Warm & Welcoming Physicians Can Help Improve Patient Health Outcomes

Finding different ways to improve the relationship physicians have with their patients is essential to create an entirely new environment for patients and staff. If a patient feels more valued and engaged, then he or she can bond better with their care providers, and quickly recover from their illness. A good patient-doctor relationship is essential for providing better patient care and to build up the relationship, doctors need quality time free from documentation hassles. A reliable provider of medical transcription services can take care of the medical documentation, allowing physicians to spend more quality time with the patients and focus on their individual requirements. Doctors must be good listeners too if they are to provide personalized care for their patient community.

physicians can help improve patient health outcomes

According to a study by researchers from Stanford University, doctors who are warm, welcoming and reassuring can actually improve health outcomes. Small things that doctors say and do to connect with patients can make a huge difference. A recent study was conducted at Stanford in this regard that included 76 participants. The participants received a skin prick test, a common procedure used in assessing allergies, and the pricks made their skin itchy and red. The doctor examined the allergy reaction. For one group, the doctor did not interact much whereas for the other group the doctor shared some words of encouragement. The group that was given assurance by their doctor reported that their reactions were less itchy. The doctors did not in fact give any medication to the participants.  This shows that a doctor’s words might be more powerful than we normally realize.

Another study was also conducted to know whether the same words from a doctor influence patients differently depending on how warm or competent the doctor seemed. Again a group of participants were given a prick test. One group met a physician who was warm and competent, called patients by name, smiled, chatted and maintained eye contact with the patients. The other group met a physician who sat glued to the computer, did not introduce herself and asked random questions related to the allergy prick. For both groups, the physicians gave the same cream, a hand lotion, to reduce the allergic reaction and itching. The study revealed that the first group that went to the welcoming and warm physician experienced reduced itching and the other group who went to the less friendly physician had no effect even after applying the cream.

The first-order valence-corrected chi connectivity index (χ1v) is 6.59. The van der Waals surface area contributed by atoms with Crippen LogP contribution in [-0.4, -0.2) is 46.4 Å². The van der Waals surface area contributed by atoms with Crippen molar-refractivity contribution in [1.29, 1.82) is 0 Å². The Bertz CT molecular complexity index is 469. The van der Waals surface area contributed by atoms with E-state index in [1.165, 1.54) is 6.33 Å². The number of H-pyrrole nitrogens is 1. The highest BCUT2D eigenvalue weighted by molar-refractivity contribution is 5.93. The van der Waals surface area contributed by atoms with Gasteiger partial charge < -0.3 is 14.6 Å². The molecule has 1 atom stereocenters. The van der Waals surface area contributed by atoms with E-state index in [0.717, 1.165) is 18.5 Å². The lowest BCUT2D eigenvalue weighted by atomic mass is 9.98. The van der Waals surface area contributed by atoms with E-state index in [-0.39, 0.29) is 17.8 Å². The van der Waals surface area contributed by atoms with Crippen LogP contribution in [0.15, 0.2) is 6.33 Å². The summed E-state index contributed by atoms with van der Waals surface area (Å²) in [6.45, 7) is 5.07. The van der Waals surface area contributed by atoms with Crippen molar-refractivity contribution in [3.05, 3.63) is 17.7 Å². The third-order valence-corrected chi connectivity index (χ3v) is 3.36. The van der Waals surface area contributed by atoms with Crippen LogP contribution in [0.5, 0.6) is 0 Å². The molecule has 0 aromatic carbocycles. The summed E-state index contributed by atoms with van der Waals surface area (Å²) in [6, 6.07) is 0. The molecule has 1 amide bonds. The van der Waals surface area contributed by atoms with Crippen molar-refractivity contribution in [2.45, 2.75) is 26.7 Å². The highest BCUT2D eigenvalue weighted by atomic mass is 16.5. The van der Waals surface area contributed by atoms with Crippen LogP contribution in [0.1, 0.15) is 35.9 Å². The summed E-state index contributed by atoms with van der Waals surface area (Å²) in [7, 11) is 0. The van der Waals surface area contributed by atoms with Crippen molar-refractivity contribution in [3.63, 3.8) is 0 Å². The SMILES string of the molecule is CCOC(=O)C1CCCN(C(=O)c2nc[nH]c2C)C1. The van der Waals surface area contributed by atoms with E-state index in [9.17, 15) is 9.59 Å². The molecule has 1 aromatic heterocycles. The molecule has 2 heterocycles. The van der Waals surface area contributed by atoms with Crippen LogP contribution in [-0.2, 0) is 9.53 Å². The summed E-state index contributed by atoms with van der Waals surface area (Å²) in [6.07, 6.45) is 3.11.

The study shows that the words and attitude of the physician who projected desirable qualities, warmth and competence, had a positive effect on the patients. In other words, doctors who take an effort to connect with the patients can ensure successful treatment. With advanced technologies such as AI (artificial intelligence) and ML (machine learning) being introduced in the medical field, you don’t need to go to the doctor and meet them personally for minor treatments. However, we should not underestimate the value of personally interacting with the doctor. Physicians should listen to their patients and treat them well and at every stage they should explain about the treatment, medications, tests etc., and keep patients informed about the possible consequences. Sometimes physicians find it difficult to build a good rapport with the patient during short visits but it does not take too long to obtain information about the patients. The time spent to develop a closer relationship with the patient is time well-spent because it will ensure positive outcomes in terms of improved health outcome for the patient and improved patient satisfaction for the physician.

With the introduction of the EHR, doctors are forced to spend most of their time on medical documentation and related jobs. Busy physicians can hand over the medical documentation process to a competent medical transcription outsourcing company and enjoy the advantages such outsourcing brings.